~ never heard of buying clothes and linen the 'duty' of MIL, tho she definitely gets bub a great deal of stuff, everything
~ we held our party at 2mths, thought the extra month kept everyone sane, we all agreed to it. we stayed through the whole thing, i think even my parents would flip if i leave early tho. my baby was ultra well-behaved that night tho.
~ bathing, i lasted for 2 days i think, my maternal grandmother actually helped me do it at the hospital :p she's quite open. wasn't going tell my MIL BUT i think developed a fever RIGHT AWAY haha.. probably coz i was too paranoid and blow dry my hair too much, raising the temp. too much. i was so freaked out, i thought it was a funny episode. but i've read that the no showers is because it used to be that they don't have steady warm water supply in the old days and you could catch a cold easily, but i guess that doesn't apply now anymore.
~ people say ALL women giving birth eats ginger, i can't stand ginger, tried it once on my own choice and vomit it out right away in front of my MIL
~ my MIL suggest things but i've also learnt to ignore things when i want to ignore them, and i think she knows she can't push me into anything now
~ cold drinks, i didn't drink cold drinks on purpose, but also did not avoid them either
~ name, we let paternal grandfathers name the baby, both me and my hubby was named the same way, for Chinese name. we chose her English name
- 07-11-2007, 06:11 PM #6
I'm half Chinese and we definitely had the full moon party (one month party) although we had it when the girls were 5 weeks old :)
It was a must and was really a lovely family occasion (the next big Chinese party is your 60th hahaha) and to be honest, it was great to get so many red packets from the elders and to get useful gifts from my cousins. The babies slept through it (swaddled and inside Moses baskets) despite the decibel of noise that a CHinese restaurant plus my relatives hahahahaha
- 07-11-2007, 09:05 PM #7Registered User
- Join Date
- Feb 2006
My husband and I are Chinese.
The dinner at one-month is a MUST. Don't think it matters if it's held 6 weeks or 4 weeks after birth. Close relatives would expect to be invited. So imagine how they would feel if there's no 'full-moon dinner'. My husband and I instisted it to be informal and invited only around 30 people.
Never heard of MIL buying the clothes and linen for the baby.
Duty to care for the baby? My mother certainly didn't think she should be responsible for caring for any of her grandchildren. My MIL never expressed intention or interest in doing so. i guess that depends on the person.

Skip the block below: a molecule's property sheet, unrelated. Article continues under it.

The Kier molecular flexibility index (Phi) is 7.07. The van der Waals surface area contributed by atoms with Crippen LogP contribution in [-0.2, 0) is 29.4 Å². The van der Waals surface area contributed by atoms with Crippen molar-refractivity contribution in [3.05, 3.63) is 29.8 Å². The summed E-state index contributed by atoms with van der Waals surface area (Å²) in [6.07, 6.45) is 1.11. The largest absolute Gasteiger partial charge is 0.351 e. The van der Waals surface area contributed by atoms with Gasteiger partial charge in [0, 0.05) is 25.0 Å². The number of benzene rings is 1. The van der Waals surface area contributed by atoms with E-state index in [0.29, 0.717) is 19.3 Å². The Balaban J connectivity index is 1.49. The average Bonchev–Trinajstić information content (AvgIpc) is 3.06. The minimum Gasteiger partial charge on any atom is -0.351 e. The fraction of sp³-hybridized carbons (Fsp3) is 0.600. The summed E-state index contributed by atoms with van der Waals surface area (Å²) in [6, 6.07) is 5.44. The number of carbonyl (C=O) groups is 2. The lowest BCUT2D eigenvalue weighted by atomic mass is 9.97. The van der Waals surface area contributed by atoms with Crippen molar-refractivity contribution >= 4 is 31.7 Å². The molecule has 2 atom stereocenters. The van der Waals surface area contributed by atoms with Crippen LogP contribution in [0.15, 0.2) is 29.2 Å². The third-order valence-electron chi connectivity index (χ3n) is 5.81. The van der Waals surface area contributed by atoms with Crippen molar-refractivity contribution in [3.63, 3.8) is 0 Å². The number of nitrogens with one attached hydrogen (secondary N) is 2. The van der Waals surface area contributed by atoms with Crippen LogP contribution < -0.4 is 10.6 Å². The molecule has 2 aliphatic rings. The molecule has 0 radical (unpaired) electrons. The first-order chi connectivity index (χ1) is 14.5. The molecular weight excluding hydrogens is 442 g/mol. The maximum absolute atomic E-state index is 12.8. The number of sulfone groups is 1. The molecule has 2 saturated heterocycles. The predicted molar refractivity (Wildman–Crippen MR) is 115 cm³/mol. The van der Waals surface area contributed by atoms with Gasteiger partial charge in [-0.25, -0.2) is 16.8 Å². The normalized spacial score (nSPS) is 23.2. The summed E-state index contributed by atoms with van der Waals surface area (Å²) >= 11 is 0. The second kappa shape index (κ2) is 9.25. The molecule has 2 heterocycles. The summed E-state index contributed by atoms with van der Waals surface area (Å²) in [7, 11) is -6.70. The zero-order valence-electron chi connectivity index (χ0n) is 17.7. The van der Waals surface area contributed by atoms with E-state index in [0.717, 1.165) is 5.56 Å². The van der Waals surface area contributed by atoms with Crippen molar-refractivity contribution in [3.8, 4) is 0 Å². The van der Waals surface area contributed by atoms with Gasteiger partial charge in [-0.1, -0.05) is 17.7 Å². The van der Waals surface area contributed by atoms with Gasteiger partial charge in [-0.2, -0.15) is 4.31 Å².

Name? Well, it is tradition that the granddad (from dad's side) name the child but most parents pick the names these days, UNLESS the family has a 'jok-po' to follow. It is a book containing names of existing family members under the same last name. It also specify names of future decendents. It could be seen as disrepect to the ancesters to not follow the 'jok-pol' if one exists. -- we don't have a 'jok-po' and we picked our boys name. My FIL didn't care less about the name as long as it bears his last name. My baby is his first born grandson.
My mother (along with my MIL and my sis-in-laws) did tell me not to shower and wash my hair in the first week. And the hair should be washed with ginger juice to clear the wind otherwise would have headaches and arthritis. I took a real nice shower and washed my hair as soon as I could get off the bed on my own (I had a c-section). Quite a few of my chinese girlfriends did not shower nor wash their hair the first week. They wiped themselves to stay hygiene. I can confirm that I did not have any infection as a result of the shower. I don't feel any less healthy than I was before.
Is the baby your MIL's first grand child? Is your hubby her first / only boy? she's probably just very excited about being a grandma. And she is using 'tradition' as an excuse to get more involved in her grand child's life... if I were you, i would acknowledge her views so she feels that I have listened and valued her input. I cerintainly wouldn't do anything I don't feel comfortable with. But I would compromise on unimportant things like 'full moon dinner'. If she wants to buy the baby some clothes, why not. If she wants to cook for me some nutritious soup, even better.
- 07-11-2007, 09:28 PM #8Registered User
- Join Date
- Jul 2006
- Hong kong
I am Chinese, but educated in UK with western educated parents also, so I do not believe in the traditional Chinese pre/post natal eating and drinking restrictions etc. My inlaws however are very traditional and had many suggestions on what not to do, eat or drink. When I had my daughter, I was a little annoyed at first with what they said (cos I think most had no scientific basis and have been passed down from a time when things were generally dirty and unhygenic and required those precautions).
However, I realised that they only tell me those things cos they cared about the welfare of me and the baby. I just followed it whilst they were around, so they felt that the "best" way was followed. If your mil does not live with you, I would say that to make everyone happy, just pretend to be following what she says when she is around. Afterall, she does not know what you do, eat or drink when she is not there.
BTW, my mil is very traditional, but she never insisted to buy all the bed linen and clothes. But if she feels to do so, maybe you can go with her to choose, so you do not end up with stuff you do not like or want. Also the 1 month celebration, it is no longer a "must" nowadays, most of my friends did not hold such banquets. I did have an afternoon tea at home for friends and family so everyone got to see the baby. If you think it's too much to cope with at 1 month, but your mil still insists, I also have friends who did the 2 month/100 days celebration instead and that maybe an option to consider.
I did have ginger chicken rice for a few days and tried to rinse off with ginger water after shower only cos my mil spent time cooking the rice and drying the ginger peel for the water. Personally, I dun think it does anything, although I have friends who swear by its effectiveness. I am now 6 months pregnant and definitely will not be doing it again this time round. I still remembering complaining to my hubby about having the same food very meal and I made him eat it with me. In the end, we could only endure it for a few days.